Description : With A Death in Wichita (originally published as The Wichita Divide) New York Times bestselling author Stephen Singular offers an in-depth account of the life and death of a controversial doctor, the debate that sparked his assassination, and the place where two Americas collide On May 31, 2009, Scott Roeder walked into a Wichita church, drew a pistol, and shot Dr. George Tiller at point blank range. Tiller, who was the most public practitioner of late-term abortions in America, had been a lightning rod for controversy, regularly referred to in the conservative media as "Tiller, the Baby Killer." Tiller's death was a pivotal, public murder in a war that has been raging for decades. It's a war of violently opposing ideologies, encompassing abortion, but also questions of privacy, sexuality, and religion. It's being fought in our nation's courtrooms, school and churches, on television sets, at our dinner tables, and in our bedrooms. And more and more, the key battlegrounds are in Kansas, once home to Brown vs. Board of Education and some of the bloodiest conflicts of the Civil War. A Death in Wichita is a gripping look at a cold-blooded terrorist action, two men representing opposite ideological extremes, and the region where those violent forces clash. "A disturbing, haunting journey into unrepentant hatred." - Kirkus Reviews
Description : Shadowman is seen roaming the grounds at Cowtown. The blacksmith touches investigators in his shop. The former church on Hillside Street has a friendly ghost named Belle. These are just a few of the characters that linger in Haunted Wichita. Wichita grew from the prairie as a cattle town into "the Peerless Princess of the Plains." Influenced by bold settlers, the city reflects the American spirit of capitalism and manifest destiny. Explore the haunted history of Wichita through supernatural tales from Cowtown, the Delano District, theaters, and hotels. Most are authentic haunted locations, as documented by Wichita Paranormal Research Society (WPRS) and Paranormal Research Investigators (PRI).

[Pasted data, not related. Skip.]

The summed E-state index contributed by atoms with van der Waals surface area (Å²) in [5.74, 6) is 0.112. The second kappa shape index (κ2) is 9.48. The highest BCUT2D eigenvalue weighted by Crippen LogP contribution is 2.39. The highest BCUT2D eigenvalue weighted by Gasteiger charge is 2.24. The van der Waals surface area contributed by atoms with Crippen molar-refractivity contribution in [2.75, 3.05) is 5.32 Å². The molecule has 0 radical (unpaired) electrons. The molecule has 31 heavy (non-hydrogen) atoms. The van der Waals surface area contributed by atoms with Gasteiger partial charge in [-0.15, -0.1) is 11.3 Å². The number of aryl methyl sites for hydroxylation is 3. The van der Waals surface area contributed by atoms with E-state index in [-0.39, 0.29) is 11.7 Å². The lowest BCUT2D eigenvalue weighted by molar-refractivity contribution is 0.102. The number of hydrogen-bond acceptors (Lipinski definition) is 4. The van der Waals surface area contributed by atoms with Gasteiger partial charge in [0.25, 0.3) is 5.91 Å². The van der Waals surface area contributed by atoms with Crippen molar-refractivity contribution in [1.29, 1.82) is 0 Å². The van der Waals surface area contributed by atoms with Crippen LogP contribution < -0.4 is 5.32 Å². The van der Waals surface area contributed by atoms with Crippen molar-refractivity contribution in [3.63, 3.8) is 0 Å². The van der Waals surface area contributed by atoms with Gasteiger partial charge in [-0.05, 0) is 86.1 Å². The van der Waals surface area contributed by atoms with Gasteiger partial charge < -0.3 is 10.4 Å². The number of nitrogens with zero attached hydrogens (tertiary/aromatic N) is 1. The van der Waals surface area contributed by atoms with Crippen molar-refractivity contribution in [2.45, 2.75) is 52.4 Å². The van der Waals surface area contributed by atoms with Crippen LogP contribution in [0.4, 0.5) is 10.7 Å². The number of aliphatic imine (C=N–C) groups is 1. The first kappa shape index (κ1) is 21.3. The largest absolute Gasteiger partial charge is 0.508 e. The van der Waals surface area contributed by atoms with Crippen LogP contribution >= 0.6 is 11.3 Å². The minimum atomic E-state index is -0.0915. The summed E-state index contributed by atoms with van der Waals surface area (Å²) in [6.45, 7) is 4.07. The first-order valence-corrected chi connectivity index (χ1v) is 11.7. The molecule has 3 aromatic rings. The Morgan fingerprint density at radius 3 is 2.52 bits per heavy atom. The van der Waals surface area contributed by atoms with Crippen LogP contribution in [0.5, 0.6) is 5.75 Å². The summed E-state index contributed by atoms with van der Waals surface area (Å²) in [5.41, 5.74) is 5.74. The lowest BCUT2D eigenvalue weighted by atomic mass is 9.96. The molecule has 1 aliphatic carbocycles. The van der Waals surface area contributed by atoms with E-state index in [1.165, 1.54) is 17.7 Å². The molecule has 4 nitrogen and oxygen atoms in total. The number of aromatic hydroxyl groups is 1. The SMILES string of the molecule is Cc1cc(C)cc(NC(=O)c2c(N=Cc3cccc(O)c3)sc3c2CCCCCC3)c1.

Description : Lawyer Robert Beattie assisted the police during the thirty-year search for the BTK Strangler—and was instrumental in the long-awaited arrest of a suspect. Here he shares his inside knowledge of the case, from its terrifying beginnings to its most up-to-date developments. In 1974 a killer embarked on a murder spree in Wichita, Kansas, counting among his victims, men, women, and children. Longing to join the ranks of the Hillside Stranglers and Black Dahlia killer, the elusive sex murderer taunted authorities and the media with clues, puzzles, and obscene letters. Then in 1979, he vanished. The killings appeared to have stopped, and one of the longest and most baffling manhunts in the annals of crime came to a dead end. But in 2004, a letter—and a grisly clue—arrived at a Wichita paper. And with it, a terrifying implication: BTK was back. The biggest shock of all came when they made their arrest. Now, from his unique vantage point, Robert Beattie tells the complete story of one of the most intriguing and horrifying serial murder cases in American history.